So now consumers need to download the user manuals before purchacing their appliances, by all accounts.

All cookers need an ‘Aluminium Splashback’. Well if that is the case they should be sold together with the cookers and not have to be purchased seperately or the retailer makes it clear to the consumer (it is either a manufacturer problem or the retailer lets the consumer know in advance, should they need a spashback or not)!

This whole ordeal has been a horrendous nightmare from beginning to end and I am glad I do not have to do this again for the next few years.

This information I have shared should be mandantory on every retailers website and not just on a few Gas Engineers sites.

Gas Supply. Make sure there an existing gas supply to the installation point, and a 3 pin electric socket or cooker point within 1.5m of the installation location? If you don’t have a gas supply available, and want to use Liquefied Petroleum Gas (LPG), make sure the product you’re buying is LPG-convertible.

Again Something Argos Failed To Mention, although I do have a Window and have Good Ventilation, if you are installing a Gas Cooker you must have adequate ventilation. The consumer needs to know this.

It is not hard to add a few lines of text and this information onto a page of a website.

Ventilation

Gas safety regulations specify that there must be adequate ventilation in the room where the appliance is to be installed. If you don’t have a window or door to the outside world in your kitchen, think about opting for a suitable electric model instead.

VENTILATION MEASUREMENTS

Final Thoughts: Had I had known this information in advance I would have been better prepared.

Use this checklist before you order an Appliance. Make sure that:

1). Make sure you remove anything that may catch fire, any combustible items from the hot zone.

2). Double check that there is an existing gas or electric supply to the place you want your appliance installed.

3). Make sure you have a 3 pin electric socket or a big red switch within 1.5 meters of where your new cooking appliance is going to live.

4). You know where your gas/electric meters and fuse box are, as the drivers will need access.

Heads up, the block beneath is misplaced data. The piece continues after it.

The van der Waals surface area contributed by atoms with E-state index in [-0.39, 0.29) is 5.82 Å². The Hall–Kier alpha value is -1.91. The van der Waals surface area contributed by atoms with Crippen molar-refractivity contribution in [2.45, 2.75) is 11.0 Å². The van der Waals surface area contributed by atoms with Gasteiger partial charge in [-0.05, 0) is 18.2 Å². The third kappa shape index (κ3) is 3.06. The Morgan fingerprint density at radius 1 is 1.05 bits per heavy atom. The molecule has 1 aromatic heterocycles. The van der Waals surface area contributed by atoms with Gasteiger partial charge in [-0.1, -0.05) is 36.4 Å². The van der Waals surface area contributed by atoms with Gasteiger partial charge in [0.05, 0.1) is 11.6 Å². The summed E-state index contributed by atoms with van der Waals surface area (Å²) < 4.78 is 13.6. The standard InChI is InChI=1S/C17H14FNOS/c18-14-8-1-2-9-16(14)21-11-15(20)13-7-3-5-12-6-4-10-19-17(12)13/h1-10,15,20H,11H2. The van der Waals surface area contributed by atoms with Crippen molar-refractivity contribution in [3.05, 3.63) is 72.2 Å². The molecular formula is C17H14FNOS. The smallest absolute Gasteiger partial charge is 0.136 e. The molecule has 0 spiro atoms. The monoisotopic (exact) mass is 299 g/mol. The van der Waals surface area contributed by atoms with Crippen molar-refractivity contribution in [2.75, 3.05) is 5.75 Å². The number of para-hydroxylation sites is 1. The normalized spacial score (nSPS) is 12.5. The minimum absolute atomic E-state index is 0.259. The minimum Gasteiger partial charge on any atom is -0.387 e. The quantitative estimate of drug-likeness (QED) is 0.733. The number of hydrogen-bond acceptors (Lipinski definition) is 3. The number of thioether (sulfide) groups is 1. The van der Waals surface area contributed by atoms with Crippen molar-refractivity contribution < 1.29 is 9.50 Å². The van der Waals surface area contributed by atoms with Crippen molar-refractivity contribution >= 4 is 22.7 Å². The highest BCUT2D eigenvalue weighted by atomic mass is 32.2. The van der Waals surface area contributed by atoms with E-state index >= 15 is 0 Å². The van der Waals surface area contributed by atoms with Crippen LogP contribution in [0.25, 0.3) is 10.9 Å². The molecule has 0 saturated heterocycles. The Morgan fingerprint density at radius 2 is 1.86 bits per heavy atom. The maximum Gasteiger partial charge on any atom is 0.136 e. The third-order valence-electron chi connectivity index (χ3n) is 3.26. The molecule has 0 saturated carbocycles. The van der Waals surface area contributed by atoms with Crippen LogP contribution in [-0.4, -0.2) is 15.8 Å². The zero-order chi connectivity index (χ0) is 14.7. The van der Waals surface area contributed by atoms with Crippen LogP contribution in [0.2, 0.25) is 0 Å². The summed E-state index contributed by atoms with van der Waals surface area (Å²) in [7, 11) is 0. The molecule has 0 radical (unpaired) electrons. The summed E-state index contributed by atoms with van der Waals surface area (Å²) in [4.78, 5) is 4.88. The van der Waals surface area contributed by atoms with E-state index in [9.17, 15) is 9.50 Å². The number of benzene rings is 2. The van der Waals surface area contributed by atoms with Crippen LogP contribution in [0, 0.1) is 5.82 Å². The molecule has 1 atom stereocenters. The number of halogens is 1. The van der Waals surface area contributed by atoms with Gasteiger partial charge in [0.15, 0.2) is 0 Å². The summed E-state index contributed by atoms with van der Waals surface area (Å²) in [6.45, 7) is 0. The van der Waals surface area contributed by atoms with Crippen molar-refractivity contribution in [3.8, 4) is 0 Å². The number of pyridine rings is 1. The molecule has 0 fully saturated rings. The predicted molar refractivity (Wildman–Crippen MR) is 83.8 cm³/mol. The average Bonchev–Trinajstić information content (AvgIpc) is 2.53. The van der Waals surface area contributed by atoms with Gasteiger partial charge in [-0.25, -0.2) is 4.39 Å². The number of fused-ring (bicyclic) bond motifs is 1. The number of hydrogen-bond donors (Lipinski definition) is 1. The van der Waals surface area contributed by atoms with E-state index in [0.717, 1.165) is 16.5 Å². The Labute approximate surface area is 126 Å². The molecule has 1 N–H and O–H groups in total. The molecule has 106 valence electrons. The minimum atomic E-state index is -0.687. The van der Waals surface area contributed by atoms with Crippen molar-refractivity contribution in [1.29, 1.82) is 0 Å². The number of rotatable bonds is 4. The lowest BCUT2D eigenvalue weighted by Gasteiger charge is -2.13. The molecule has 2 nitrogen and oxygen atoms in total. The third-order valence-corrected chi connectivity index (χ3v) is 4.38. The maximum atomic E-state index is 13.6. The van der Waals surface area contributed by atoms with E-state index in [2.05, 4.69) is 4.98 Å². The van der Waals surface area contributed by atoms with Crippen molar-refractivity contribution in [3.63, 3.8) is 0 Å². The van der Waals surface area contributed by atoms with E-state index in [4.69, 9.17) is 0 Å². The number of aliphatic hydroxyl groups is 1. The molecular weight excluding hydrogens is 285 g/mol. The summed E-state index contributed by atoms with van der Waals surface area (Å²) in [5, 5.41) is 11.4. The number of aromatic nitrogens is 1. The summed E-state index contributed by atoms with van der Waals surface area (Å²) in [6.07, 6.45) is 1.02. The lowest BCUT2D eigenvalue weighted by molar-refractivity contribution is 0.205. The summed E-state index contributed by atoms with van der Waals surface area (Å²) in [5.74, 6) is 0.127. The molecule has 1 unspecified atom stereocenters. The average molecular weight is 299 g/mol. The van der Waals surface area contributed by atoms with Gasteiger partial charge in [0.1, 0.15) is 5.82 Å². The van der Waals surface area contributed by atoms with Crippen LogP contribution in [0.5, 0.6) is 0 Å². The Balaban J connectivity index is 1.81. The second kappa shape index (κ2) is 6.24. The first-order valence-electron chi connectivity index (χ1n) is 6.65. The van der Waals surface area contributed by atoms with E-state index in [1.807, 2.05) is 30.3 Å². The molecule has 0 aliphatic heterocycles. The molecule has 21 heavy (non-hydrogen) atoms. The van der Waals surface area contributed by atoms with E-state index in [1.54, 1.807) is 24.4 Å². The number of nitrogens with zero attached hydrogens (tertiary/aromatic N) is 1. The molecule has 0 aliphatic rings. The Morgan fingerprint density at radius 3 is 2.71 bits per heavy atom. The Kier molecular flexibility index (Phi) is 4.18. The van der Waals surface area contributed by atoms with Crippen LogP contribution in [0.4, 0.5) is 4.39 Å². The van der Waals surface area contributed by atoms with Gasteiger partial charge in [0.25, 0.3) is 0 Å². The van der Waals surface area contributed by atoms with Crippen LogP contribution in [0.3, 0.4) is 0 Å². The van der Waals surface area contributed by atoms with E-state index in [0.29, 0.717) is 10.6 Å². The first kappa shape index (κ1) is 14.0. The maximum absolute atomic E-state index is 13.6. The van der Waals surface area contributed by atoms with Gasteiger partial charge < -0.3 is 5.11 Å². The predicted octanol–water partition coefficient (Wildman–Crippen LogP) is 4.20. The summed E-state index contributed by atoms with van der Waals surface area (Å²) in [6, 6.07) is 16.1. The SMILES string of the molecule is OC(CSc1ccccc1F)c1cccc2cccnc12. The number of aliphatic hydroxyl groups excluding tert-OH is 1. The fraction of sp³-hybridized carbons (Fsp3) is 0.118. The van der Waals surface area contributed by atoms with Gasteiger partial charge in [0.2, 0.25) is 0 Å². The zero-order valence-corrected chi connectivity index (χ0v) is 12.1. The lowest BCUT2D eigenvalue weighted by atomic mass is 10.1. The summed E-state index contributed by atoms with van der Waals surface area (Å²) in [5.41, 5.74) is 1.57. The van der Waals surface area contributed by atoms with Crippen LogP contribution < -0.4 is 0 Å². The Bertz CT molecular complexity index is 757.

5). You have double-checked there is suitable ventilation (a window or door to the outside world), in the room where your new cooking appliance is going to live.

6). That you have sufficient funds in your meter for the work to be carried out. (I do not have a meter but for those that do you need to have enough money to cover all installation time).

Will Argos compensate me for the stress I have endured, the food that has and will be perished whilst trying to sort out this mess?, I hardly doubt it, but if they did I would (possibly) consider putting in a good word, after all retailers need all the help they can at the moment. However if there is silence they will see the power of social media at its finest.

#Argos #ArgosRetailer #SimonRoberts

Want to make a complaint, go straight to the top, Apparantly Argos is owned by Sainsburys and the CEO is Simon Roberts.

Argos Limited
Mr Simon RobertsChief Executive
  
Emailsimon.roberts@sainsburys.co.uk
  
Advice from CEOemail.com  How to write your email to a CEO
  
Telephone01908 789171 (Direct)
Switchboard0345 640 2020
Websitehttps://www.argos.co.uk
Social Media
 
Postal AddressAvebury, 489-499 Avebury Boulevard, Milton Keynes, United Kingdom, MK9 2NW
Company Number01081551
Company StatusActive (Established 13/11/1972)
  
To the CEO do not underestimate the power of influencers.

Absolute Joke 🤬 !

If You are planning to buy Gifts this Christmas do not use Argos, buy from Amazon instead!